Unless you’ve been living under a rock, you will know that people are working from home wherever possible to limit the spread of the pandemic. At TopLine Comms, we work from home two days a week. This policy has been in place for years, so we’re old hands. For many people, though, this is their first experience with working from home, so we asked the team for some top tips on staying focused, and taking care of yourself.
Maintain your routine
Katy B’s advice is to get up, get breakfast and get ready at the same time as you would if you were going into the office. Jack added that it’s worth getting dressed before you start work, even if it’s just putting on a different set of comfortable home clothes. Staying in your pyjamas signals ‘relaxation’ and ‘weekend’ to your brain, which doesn’t set you off to a good start to the workday. Getting dressed puts you in the same frame of mind that you get into when you’re going into the office.
Dana recommended planning out your daily schedule – and being strict with it. That means deciding what time you’re starting your day, when your lunch break is, and when you’ll log off. By setting a clear boundary between time on and off the clock, you’ll avoid getting distracted by home chores, and won’t end up overworking into your personal time in the evening. Jack added that eating is for mealtimes only. Snacking to pass the time is a terrible idea, have a coffee or tea or some fruit instead (speaking of coffee – try this shop for the best coffee beans in SA).
Pick a productive workspace
Rob mentioned the importance of having a dedicated workspace, and ideally arranging it to match your office desk – couches are a no-no! Katie S concurred: having a designated workspace outside of your bedroom is an effective way to get into ‘work mode’ and minimise distractions. Brent added that it may be worth creating a few different spaces in your home to work from, since working from the same spot can cause a bit of a creative block after a while. Elaine endorsed a change of scenery in the afternoon if you’re feeling restless. This can be a walk at lunchtime, planning to work from an alternative location, or even taking the time to give a friend a call.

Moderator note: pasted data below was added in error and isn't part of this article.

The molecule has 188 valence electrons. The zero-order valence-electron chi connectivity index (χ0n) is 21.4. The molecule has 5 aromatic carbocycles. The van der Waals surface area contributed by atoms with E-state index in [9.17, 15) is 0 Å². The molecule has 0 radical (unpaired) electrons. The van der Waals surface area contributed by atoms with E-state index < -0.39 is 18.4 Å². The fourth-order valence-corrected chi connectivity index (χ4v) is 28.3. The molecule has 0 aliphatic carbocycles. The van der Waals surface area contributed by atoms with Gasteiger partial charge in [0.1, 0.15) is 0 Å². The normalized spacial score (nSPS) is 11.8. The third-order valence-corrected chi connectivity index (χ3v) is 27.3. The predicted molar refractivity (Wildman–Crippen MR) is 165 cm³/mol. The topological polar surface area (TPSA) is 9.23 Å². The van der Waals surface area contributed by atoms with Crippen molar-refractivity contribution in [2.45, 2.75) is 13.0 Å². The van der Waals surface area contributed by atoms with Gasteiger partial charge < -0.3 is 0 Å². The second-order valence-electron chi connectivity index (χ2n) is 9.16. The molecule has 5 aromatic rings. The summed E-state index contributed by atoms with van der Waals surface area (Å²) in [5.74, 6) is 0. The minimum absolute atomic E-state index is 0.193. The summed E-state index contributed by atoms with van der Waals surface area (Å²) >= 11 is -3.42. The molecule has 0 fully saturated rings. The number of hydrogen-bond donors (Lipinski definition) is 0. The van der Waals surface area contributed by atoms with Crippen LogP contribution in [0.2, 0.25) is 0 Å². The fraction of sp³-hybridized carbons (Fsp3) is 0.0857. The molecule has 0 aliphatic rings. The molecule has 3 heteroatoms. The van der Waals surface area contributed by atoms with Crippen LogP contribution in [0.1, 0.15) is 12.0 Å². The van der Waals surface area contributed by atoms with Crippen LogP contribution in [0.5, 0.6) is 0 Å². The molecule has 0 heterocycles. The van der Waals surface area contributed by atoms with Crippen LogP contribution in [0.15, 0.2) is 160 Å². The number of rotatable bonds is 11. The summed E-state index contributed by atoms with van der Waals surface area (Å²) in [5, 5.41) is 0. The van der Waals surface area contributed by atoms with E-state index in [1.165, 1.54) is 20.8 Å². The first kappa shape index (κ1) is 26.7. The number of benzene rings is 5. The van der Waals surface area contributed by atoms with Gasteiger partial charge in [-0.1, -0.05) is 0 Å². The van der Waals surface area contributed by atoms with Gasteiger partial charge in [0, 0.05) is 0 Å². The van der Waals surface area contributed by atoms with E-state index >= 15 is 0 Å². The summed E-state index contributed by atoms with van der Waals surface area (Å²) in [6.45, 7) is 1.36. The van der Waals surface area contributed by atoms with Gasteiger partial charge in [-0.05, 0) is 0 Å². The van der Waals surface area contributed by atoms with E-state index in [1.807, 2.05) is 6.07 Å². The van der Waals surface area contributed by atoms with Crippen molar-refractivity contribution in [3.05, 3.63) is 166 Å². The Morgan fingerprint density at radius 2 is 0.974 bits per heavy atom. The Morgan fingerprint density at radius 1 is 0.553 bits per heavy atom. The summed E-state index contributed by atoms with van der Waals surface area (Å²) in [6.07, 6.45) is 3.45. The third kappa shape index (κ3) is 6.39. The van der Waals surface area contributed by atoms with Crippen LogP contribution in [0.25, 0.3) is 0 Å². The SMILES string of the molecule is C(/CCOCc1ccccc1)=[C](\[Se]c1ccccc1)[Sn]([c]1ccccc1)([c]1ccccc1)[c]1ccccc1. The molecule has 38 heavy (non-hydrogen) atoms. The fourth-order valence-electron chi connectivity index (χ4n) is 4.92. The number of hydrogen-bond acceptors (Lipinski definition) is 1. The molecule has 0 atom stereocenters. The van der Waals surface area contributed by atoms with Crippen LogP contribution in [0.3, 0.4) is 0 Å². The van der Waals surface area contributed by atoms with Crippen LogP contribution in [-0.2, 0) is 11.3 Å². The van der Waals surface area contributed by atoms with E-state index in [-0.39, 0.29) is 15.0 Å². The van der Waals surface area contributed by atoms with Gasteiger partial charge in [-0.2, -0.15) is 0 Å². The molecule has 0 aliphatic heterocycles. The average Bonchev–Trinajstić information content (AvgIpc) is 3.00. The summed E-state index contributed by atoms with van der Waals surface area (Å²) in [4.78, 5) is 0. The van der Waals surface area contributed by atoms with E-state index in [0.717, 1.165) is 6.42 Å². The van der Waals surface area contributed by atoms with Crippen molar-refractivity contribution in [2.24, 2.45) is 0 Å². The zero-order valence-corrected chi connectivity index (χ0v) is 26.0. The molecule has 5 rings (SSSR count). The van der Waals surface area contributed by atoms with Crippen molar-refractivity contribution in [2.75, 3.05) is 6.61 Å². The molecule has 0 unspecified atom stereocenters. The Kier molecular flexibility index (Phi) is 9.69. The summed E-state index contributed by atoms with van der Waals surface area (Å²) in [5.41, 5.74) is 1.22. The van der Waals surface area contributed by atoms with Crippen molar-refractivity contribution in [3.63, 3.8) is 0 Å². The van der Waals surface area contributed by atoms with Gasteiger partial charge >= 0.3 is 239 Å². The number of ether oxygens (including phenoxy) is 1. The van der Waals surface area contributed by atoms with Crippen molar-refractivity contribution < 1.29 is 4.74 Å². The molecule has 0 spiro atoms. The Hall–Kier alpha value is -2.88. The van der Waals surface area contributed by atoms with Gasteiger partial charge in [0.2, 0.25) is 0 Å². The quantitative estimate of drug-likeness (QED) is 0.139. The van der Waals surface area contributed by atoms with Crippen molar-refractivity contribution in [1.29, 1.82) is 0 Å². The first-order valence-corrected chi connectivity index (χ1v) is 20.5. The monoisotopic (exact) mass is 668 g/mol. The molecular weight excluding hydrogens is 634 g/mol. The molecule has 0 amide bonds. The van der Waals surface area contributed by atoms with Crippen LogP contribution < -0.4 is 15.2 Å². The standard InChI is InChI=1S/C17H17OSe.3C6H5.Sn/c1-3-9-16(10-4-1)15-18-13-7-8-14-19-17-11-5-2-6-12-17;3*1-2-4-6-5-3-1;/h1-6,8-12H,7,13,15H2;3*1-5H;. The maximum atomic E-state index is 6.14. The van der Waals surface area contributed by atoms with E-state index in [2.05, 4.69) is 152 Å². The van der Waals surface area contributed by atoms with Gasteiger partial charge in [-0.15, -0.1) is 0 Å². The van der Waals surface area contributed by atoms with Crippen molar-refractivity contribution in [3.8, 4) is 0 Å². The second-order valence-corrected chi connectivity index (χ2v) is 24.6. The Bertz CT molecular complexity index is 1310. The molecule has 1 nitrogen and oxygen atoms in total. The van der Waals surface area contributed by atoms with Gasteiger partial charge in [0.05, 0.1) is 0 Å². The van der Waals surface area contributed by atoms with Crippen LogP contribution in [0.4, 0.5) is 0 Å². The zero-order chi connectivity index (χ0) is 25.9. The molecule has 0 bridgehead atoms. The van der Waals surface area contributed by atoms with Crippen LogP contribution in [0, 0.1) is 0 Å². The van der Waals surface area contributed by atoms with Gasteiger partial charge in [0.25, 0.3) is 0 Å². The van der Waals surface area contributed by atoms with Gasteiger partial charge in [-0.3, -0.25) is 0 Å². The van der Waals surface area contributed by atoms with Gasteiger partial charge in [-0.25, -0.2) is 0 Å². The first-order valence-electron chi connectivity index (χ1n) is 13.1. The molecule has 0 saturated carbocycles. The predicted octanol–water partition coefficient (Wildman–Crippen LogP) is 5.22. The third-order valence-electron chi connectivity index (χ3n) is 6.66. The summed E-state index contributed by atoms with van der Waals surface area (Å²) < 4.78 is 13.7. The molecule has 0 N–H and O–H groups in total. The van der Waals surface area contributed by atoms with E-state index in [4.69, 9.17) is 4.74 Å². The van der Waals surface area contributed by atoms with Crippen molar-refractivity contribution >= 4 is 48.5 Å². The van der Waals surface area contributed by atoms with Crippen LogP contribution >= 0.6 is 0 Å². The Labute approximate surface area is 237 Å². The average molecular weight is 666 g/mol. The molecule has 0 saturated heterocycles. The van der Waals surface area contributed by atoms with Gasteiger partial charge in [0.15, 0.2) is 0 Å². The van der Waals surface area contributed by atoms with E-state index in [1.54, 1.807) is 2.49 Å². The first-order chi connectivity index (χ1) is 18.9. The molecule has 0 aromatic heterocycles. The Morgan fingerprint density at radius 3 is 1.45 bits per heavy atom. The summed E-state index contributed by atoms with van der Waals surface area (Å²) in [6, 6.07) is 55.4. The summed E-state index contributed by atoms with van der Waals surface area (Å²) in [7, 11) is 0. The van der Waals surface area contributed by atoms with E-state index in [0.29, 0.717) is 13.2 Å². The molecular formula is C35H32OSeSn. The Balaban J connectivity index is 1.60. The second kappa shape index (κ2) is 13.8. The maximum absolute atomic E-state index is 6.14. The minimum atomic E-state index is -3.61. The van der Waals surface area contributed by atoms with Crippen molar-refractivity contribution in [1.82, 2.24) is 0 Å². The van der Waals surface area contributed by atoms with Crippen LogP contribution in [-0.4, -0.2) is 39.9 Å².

Dan suggested working with the windows open to get some fresh air and keeping the radio on for some friendly background chatter. Katie C recommended podcasts for the same reason. If you find podcasts too distracting, Sian and Jack are fans of classical or instrumental music instead. Jenna recommended taking some quiet time alone at home to try meditation, which can help with creative ideas and keeping the mind calm.
It’s easy to start to go a little crazy all by yourself, which is why Tom and Tim both emphasised the importance of talking to people at least once a day, even if you don’t have any formal meetings. Ben pointed out that keeping up your social life outside of work – remotely, of course – and working out during lunch are also great ways to make sure you aren’t living like a hermit.
Jenna echoed the suggestion that we should check in on our colleagues and recommended that if you find yourself working from home for an extended period of time, you should consider choosing a buddy and making sure that they are doing okay. Be open and honest of how you are doing with your team – we’re all in this together and we all want to support each other.
Get some exercise
Fleur, Jodie and Sian advocated for getting outside at lunchtime to walk the dog or go for a walk or a run, since this can help you to clear your head. If it’s horrible weather outside, you can still walk around your house to get your legs moving. Katy B also suggested making a list of all of the miscellaneous pieces of admin and chores you perpetually put off and using breaks to tick them off – she will be clearing out her spice cupboard this weekend.
Katie S pointed out a study from Bristol University which shows that moving your body for as little as 10 minutes releases GABA, a neurotransmitter that helps keep impulses in check. Stepping out for fresh air and getting up and taking regular breaks are easy ways to boost productivity.
Luke preached the gospel of good posture, pointing out that core strengthening exercises can help your back. His latest tip is to imagine holding an orange between your shoulder blades and to bring them back as if you’re squeezing it. Bronwen likes a standing desk, which can help keep the blood flowing.
Choose the right technology
Without seamlessly syncing cloud services, we wouldn’t be able to work from home the way we do. It’s critical that your business chooses the right technologies to enable working from home. At TopLine, we use Dropbox for documents, Teams for instant messaging, Zoom for video calls, and Asana to help keep the day focused, all of which are easy to access from anywhere in the world.